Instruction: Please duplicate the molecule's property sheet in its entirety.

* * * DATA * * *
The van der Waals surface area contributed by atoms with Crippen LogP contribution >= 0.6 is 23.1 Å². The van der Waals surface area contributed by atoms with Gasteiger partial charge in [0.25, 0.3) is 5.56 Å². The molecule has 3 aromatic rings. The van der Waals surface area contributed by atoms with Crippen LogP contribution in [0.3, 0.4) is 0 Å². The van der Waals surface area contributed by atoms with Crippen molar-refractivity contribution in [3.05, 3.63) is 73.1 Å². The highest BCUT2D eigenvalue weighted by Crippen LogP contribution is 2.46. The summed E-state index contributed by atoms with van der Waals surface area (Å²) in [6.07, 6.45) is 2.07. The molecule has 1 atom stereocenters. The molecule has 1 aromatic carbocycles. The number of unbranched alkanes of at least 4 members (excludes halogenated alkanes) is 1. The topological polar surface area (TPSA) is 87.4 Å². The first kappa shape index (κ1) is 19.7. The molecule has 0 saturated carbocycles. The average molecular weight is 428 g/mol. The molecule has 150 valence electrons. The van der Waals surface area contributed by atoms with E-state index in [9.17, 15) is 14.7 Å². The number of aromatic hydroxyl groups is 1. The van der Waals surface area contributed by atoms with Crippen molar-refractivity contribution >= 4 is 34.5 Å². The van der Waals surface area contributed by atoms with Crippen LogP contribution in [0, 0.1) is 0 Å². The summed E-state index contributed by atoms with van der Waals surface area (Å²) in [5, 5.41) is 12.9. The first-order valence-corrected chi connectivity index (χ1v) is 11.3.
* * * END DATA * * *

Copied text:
The van der Waals surface area contributed by atoms with Crippen LogP contribution >= 0.6 is 23.1 Å². The van der Waals surface area contributed by atoms with Gasteiger partial charge in [0.25, 0.3) is 5.56 Å². The molecule has 3 aromatic rings. The van der Waals surface area contributed by atoms with Crippen LogP contribution in [0.3, 0.4) is 0 Å². The van der Waals surface area contributed by atoms with Crippen molar-refractivity contribution in [3.05, 3.63) is 73.1 Å². The highest BCUT2D eigenvalue weighted by Crippen LogP contribution is 2.46. The summed E-state index contributed by atoms with van der Waals surface area (Å²) in [6.07, 6.45) is 2.07. The molecule has 1 atom stereocenters. The molecule has 1 aromatic carbocycles. The number of unbranched alkanes of at least 4 members (excludes halogenated alkanes) is 1. The topological polar surface area (TPSA) is 87.4 Å². The first kappa shape index (κ1) is 19.7. The molecule has 0 saturated carbocycles. The average molecular weight is 428 g/mol. The molecule has 150 valence electrons. The van der Waals surface area contributed by atoms with E-state index in [9.17, 15) is 14.7 Å². The number of aromatic hydroxyl groups is 1. The van der Waals surface area contributed by atoms with Crippen molar-refractivity contribution >= 4 is 34.5 Å². The van der Waals surface area contributed by atoms with Crippen LogP contribution in [0, 0.1) is 0 Å². The summed E-state index contributed by atoms with van der Waals surface area (Å²) in [5, 5.41) is 12.9. The first-order valence-corrected chi connectivity index (χ1v) is 11.3.